“Braiden’s a super-talented young guy with an incredibly bright future ahead of him,” Ray said. “He’s a terrific winemaker, who’s helped usher in a new era for Mayacamas after the retirement of longtime owner Bob Travers, one of the first people I ever interviewed for a wine story, a million years ago. Andrew and I met several years ago at Taste Washington in Seattle. We were on a panel together, and I was blown away both by his articulate, thoughtful way of speaking about wine — a lot of winemakers get way too technical way too quick in front of an audience — and also by his wines, which are terrific.”

The lineup of eight wines from the ‘Judgment of Aspen’ tasting await their judgment.
Kelly Hayes

Together, the trio led the audience’s tasting through the wines, discussing their individual impressions of each and talking about the variations in growing regions for Cabernet Sauvignon. While things occasionally got a bit geeky, say when the conversation turned toward Brett, (Brettanomyces, a type of yeast commonly found in wineries, which has the potential to produce volatile phenol compounds that can damage a wine) for the most part it came across as a casual conversation amongst friends.

The high-elevation Finca-Los-Membrillos vineyard is the source of the beautiful Cabernet Sauvignon from Zuccardi in Argentina that was poured in the ‘Judgment of Aspen’ tasting at the Food & Wine Classic in Aspen.
Courtesy: Zuccardi Winery

The wines, though all made from the same grape, were subtly different and varied by region. For example, there was a hint of a pleasant, minty herbaceous character in the Moss Wood wine, while the Chateau Talbot, which was blended with a healthy portion of Merlot, felt softer on the palate then some of the other wines. Both the Don Melchor and the Argentine Zuccardi wine had a purity and earthiness that I truly enjoyed.

At the end of the tasting, a showing of hands indicated that a slight majority of the audience preferred the Cornell Vineyards wine from the west slope of the Mayacamas mountains in Sonoma County as their favorite wine of the tasting. My seatmate, an Argentinian, chuckled at the selection and said, “American palate,” referring to the idea that some American wines are picked later in the season, when the sugars rise, to make wines that are perhaps a bit fruity and sweeter. While I did not find that to be the case with the Cornell Cabernet Sauvignon, it was spot-on delicious with firm tannins. His point was valid.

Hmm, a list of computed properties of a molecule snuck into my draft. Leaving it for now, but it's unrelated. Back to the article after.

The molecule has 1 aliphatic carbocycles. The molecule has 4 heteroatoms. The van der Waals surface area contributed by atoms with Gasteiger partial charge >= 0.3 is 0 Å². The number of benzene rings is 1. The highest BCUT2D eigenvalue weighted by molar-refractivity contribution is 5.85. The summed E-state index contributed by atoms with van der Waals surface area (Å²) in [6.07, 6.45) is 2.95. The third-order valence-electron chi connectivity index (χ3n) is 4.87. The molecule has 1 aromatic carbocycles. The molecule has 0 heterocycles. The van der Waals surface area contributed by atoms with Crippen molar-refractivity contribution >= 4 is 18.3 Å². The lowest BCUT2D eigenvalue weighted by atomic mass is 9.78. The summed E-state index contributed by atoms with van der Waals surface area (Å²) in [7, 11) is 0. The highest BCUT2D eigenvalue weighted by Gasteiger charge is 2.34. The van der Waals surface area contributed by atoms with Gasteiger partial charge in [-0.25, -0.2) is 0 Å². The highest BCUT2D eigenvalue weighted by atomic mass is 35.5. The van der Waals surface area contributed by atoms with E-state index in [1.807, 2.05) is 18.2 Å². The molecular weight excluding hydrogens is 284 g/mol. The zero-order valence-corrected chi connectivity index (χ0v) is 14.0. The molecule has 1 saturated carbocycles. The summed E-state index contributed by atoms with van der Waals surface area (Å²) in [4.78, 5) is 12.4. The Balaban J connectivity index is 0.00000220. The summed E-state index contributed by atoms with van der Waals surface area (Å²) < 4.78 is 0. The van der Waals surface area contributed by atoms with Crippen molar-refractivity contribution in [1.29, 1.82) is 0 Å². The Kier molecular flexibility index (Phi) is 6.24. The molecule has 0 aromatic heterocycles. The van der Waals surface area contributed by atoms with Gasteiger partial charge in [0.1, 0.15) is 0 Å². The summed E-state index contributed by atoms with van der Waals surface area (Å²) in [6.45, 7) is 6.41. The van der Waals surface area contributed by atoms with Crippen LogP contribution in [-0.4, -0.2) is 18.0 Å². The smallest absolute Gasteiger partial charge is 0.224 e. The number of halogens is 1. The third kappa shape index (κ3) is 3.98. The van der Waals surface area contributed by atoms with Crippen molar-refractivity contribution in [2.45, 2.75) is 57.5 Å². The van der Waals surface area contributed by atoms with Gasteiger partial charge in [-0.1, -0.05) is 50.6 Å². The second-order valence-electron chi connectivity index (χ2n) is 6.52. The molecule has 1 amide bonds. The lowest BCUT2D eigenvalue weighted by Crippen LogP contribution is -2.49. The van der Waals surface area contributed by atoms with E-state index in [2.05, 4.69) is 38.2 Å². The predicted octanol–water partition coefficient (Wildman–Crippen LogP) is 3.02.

“It was a very informal contest,” Ray said about the results. “And honestly, the audience itself probably split equally between Cornell, Montelena and Don Melchor. The winemakers had Cornell at #1 and #2 between them. I bet if I had polled the audience before the tasting, there’s no way that many people would have said they might pick a Chilean Cabernet over one from Napa Valley, say. Surprising people is part of the fun of doing these seminars; every year I try to pick wines or regions that will leave some people walking out of the tent thinking, ‘Wow — I’ve gotta find some of that wine to drink at home.’”

And that really was the point of “The Judgment of Aspen.” Not to rank or rate wines in a competitive manner, but rather to expose people to the beauty of great Cabernet Sauvignon from across the globe and arouse passion for the wines.

Mission accomplished.

Under the Influence

2013 Zuccardi Family Finca de los Membrillos, Mendoza Argentina

 So, when a show of hands was called for in the voting, mine shot up for wine #4, the Zuccardi entry from the mountains of Mendoza.

I had met with the winemaker, Sebastian Zuccardi, at a tasting of his wines the day before and was blown away, both by his dedication to making wines of substance and purpose, and by the wines themselves. Zuccardi’s wines are fermented in concrete “eggs” (see photo) that impart, in his view, no flavor or substance that will interfere with the natural flavors of the fruit, as it was sourced from the vines. Clarity and precision are a noble goal, but hard to define. Sebastian’s wine do so.  

These concrete eggs are used to make the wines in Sebastian Zuccardi’s modern winery in Mendoza, Argentina.
Courtesy Sebastian Zuccardi
Under the Influence

2013 Zuccardi Family Finca de los Membrillos, Mendoza Argentina

So, when a show of hands was called for in the voting, mine shot up for wine #4, the Zuccardi entry from the mountains of Mendoza.

I had met with the winemaker, Sebastian Zuccardi, at a tasting of his wines the day before and was blown away, both by his dedication to making wines of substance and purpose, and by the wines themselves. Zuccardi’s wines are fermented in concrete “eggs” (see photo) that impart, in his view, no flavor or substance that will interfere with the natural flavors of the fruit, as it was sourced from the vines. Clarity and precision are a noble goal, but hard to define. Sebastian’s wine do so.

 

2013 Zuccardi Family Finca de los Membrillos, Mendoza Argentina
Courtesy Zuccardi Winery